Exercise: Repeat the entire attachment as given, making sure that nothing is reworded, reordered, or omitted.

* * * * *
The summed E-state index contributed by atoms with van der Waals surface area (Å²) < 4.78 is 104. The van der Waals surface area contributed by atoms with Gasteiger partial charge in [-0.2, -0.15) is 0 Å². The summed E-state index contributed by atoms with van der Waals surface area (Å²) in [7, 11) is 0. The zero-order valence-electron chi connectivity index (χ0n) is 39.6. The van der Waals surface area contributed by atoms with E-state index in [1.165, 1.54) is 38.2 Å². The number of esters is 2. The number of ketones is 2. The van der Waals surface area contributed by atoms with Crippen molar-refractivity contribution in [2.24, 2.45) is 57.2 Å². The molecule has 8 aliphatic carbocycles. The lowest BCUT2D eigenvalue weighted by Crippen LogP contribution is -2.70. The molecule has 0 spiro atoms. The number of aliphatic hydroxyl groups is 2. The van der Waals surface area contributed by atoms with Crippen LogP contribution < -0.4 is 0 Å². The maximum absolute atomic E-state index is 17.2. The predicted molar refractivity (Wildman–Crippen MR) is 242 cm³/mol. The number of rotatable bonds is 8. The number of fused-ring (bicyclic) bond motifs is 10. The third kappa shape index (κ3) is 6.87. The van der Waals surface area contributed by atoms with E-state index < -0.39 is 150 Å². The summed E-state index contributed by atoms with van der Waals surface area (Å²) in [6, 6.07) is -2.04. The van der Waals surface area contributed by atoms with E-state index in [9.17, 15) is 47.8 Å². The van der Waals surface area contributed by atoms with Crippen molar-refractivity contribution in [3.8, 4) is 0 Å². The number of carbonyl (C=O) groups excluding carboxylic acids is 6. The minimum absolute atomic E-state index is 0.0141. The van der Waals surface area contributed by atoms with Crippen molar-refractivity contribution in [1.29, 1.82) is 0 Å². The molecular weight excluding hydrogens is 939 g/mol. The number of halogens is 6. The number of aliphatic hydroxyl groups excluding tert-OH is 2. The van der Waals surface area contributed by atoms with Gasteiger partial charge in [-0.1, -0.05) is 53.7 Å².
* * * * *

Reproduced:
The summed E-state index contributed by atoms with van der Waals surface area (Å²) < 4.78 is 104. The van der Waals surface area contributed by atoms with Gasteiger partial charge in [-0.2, -0.15) is 0 Å². The summed E-state index contributed by atoms with van der Waals surface area (Å²) in [7, 11) is 0. The zero-order valence-electron chi connectivity index (χ0n) is 39.6. The van der Waals surface area contributed by atoms with E-state index in [1.165, 1.54) is 38.2 Å². The number of esters is 2. The number of ketones is 2. The van der Waals surface area contributed by atoms with Crippen molar-refractivity contribution in [2.24, 2.45) is 57.2 Å². The molecule has 8 aliphatic carbocycles. The lowest BCUT2D eigenvalue weighted by Crippen LogP contribution is -2.70. The molecule has 0 spiro atoms. The number of aliphatic hydroxyl groups is 2. The van der Waals surface area contributed by atoms with Crippen LogP contribution < -0.4 is 0 Å². The maximum absolute atomic E-state index is 17.2. The predicted molar refractivity (Wildman–Crippen MR) is 242 cm³/mol. The number of rotatable bonds is 8. The number of fused-ring (bicyclic) bond motifs is 10. The third kappa shape index (κ3) is 6.87. The van der Waals surface area contributed by atoms with E-state index < -0.39 is 150 Å². The summed E-state index contributed by atoms with van der Waals surface area (Å²) in [6, 6.07) is -2.04. The van der Waals surface area contributed by atoms with E-state index in [9.17, 15) is 47.8 Å². The van der Waals surface area contributed by atoms with Crippen molar-refractivity contribution in [3.8, 4) is 0 Å². The number of carbonyl (C=O) groups excluding carboxylic acids is 6. The minimum absolute atomic E-state index is 0.0141. The van der Waals surface area contributed by atoms with Crippen molar-refractivity contribution in [1.29, 1.82) is 0 Å². The molecular weight excluding hydrogens is 939 g/mol. The number of halogens is 6. The number of aliphatic hydroxyl groups excluding tert-OH is 2. The van der Waals surface area contributed by atoms with Gasteiger partial charge in [-0.1, -0.05) is 53.7 Å².